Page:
Gaumont, the world’s oldest film company, has gone futuristic.
The French major will host a private screening for buyers tonight of its latest film, the $12 million “Chrysalis Memories,” which features prototype cars from Renault, keyboard-less computers from Dell and Google Earth, used to track micro-chipped cops who’ve gone AWOL.
It is unusual for European films to team with brands in this way, but Gaumont’s Franck Chorot, who is producing Philippe Leclerc’s helming debut, wanted to give the pic a believably near-futuristic look with some real high-tech toys.
“Gaumont revived interest in French crime thrillers with ’36’ and we are hoping Chrysalis” will do the same for futuristic films, which have been out of fashion since “Fifth Element,” Chorot said Wednesday.
“Chrysalis” stars Melanie Thierry as a young woman who loses her memory in an accident. Marthe Keller plays a prof who controls a gizmo that can insert or remove people’s memories and Albert Dupontel a cop investigating the theft of a machine much like the professor’s.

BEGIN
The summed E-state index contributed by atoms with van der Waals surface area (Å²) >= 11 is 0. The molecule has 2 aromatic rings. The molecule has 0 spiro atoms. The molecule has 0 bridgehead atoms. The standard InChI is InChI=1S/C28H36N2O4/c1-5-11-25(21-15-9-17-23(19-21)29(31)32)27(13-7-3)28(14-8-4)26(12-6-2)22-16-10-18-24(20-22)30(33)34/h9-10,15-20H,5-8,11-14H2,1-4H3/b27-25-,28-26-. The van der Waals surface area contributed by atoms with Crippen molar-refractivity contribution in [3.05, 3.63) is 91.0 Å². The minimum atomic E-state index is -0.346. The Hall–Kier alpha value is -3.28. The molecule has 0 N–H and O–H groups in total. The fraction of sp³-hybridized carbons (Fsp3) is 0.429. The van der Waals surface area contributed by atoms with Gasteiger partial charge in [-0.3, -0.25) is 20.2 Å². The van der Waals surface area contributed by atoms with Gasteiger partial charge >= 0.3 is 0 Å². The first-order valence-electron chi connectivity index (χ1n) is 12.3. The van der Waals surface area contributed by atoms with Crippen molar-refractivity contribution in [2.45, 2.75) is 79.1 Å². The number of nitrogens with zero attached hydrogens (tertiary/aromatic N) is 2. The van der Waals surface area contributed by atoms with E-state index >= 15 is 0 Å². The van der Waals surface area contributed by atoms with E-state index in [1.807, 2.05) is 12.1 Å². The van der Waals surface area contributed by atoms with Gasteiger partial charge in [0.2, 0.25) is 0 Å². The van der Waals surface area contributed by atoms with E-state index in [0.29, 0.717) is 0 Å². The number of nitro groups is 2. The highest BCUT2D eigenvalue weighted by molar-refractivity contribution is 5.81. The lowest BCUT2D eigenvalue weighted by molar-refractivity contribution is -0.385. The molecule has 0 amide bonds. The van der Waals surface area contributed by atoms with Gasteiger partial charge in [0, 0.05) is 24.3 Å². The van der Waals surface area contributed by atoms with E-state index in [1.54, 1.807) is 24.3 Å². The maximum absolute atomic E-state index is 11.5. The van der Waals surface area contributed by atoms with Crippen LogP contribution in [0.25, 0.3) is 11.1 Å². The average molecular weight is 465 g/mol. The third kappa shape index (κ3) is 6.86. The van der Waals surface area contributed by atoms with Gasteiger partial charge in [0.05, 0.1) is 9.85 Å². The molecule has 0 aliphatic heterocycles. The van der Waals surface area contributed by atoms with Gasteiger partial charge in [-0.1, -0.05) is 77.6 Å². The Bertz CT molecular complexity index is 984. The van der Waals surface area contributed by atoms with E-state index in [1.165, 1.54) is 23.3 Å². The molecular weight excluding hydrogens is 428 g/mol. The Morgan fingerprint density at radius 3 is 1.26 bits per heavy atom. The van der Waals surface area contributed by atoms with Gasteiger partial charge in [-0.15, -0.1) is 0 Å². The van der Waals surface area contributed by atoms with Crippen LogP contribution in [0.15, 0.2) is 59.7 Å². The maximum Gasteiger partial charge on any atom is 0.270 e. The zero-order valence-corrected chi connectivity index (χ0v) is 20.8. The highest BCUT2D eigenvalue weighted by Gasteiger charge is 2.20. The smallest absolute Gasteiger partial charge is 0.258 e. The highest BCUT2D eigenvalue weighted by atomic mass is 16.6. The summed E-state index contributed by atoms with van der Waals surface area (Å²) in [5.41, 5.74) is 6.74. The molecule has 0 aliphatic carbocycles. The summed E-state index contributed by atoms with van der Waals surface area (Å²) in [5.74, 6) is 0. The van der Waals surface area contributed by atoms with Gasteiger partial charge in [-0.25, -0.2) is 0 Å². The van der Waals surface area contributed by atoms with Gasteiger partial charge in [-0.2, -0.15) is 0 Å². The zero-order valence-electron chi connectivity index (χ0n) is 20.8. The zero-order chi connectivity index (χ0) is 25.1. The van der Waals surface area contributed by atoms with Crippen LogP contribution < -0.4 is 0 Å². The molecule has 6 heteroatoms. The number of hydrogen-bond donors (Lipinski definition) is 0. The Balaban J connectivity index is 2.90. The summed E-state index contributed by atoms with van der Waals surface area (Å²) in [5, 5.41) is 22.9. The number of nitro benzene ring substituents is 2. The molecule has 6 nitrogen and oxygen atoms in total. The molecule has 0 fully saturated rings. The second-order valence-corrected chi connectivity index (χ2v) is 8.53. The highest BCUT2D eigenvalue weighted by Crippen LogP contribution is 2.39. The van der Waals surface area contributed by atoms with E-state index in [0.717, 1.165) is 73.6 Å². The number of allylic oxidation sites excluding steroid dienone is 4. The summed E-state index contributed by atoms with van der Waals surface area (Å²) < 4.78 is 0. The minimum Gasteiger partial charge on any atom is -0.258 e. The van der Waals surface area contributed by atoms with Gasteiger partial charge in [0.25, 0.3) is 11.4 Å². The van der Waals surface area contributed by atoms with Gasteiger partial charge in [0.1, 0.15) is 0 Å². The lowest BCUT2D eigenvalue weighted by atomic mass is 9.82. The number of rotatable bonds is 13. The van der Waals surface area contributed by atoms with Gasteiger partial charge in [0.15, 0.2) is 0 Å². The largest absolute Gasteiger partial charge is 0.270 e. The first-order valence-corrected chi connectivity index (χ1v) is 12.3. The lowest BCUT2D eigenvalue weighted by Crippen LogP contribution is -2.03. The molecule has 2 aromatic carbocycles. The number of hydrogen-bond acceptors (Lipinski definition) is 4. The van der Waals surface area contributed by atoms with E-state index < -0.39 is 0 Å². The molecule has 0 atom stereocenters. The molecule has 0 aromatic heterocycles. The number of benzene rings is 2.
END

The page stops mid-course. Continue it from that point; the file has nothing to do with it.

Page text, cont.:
Searching through Gaumont’s film library for possible remake projects, Chorot and Leclerq came upon the classic French thriller “Les yeux sans visage,” in which a deadly solution is found to repairing a young girl’s looks after she is injured in an accident.
Script was penned by Leclerq, Franck Philippon, Nicolas Peufaillit and Aude Py.
Gaumont will release “Chrysalis” Oct. 31. Another upcoming futuristic thriller is Mathieu Kassovitz’s much-awaited “Babylon AD,” which is being distributed by Studio Canal. Meanwhile, Michel Houellebecq’s is lensing the adaptation of his own novel “The Possibility of an Island,” although that one is set many centuries hence.